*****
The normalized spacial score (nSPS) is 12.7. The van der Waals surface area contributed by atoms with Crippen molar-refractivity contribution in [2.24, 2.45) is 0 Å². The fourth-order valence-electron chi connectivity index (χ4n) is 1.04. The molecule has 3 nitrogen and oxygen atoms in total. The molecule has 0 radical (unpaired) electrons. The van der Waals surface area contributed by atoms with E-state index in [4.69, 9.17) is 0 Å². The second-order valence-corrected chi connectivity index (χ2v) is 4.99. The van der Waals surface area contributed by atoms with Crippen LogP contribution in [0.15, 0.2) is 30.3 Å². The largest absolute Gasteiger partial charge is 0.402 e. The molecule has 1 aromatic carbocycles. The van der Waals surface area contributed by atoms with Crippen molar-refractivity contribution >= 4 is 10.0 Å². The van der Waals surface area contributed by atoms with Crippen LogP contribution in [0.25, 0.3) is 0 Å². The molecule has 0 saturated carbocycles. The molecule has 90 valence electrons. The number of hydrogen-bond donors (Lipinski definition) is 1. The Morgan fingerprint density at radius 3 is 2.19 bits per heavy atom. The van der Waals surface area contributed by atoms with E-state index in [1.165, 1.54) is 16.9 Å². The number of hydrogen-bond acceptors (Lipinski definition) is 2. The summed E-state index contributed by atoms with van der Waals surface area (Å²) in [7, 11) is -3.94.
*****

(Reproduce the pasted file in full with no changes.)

The normalized spacial score (nSPS) is 12.7. The van der Waals surface area contributed by atoms with Crippen molar-refractivity contribution in [2.24, 2.45) is 0 Å². The fourth-order valence-electron chi connectivity index (χ4n) is 1.04. The molecule has 3 nitrogen and oxygen atoms in total. The molecule has 0 radical (unpaired) electrons. The van der Waals surface area contributed by atoms with E-state index in [4.69, 9.17) is 0 Å². The second-order valence-corrected chi connectivity index (χ2v) is 4.99. The van der Waals surface area contributed by atoms with Crippen LogP contribution in [0.15, 0.2) is 30.3 Å². The largest absolute Gasteiger partial charge is 0.402 e. The molecule has 1 aromatic carbocycles. The van der Waals surface area contributed by atoms with Crippen molar-refractivity contribution >= 4 is 10.0 Å². The van der Waals surface area contributed by atoms with Crippen LogP contribution in [0.25, 0.3) is 0 Å². The molecule has 0 saturated carbocycles. The molecule has 90 valence electrons. The number of hydrogen-bond donors (Lipinski definition) is 1. The Morgan fingerprint density at radius 3 is 2.19 bits per heavy atom. The van der Waals surface area contributed by atoms with E-state index in [1.165, 1.54) is 16.9 Å². The number of hydrogen-bond acceptors (Lipinski definition) is 2. The summed E-state index contributed by atoms with van der Waals surface area (Å²) in [7, 11) is -3.94.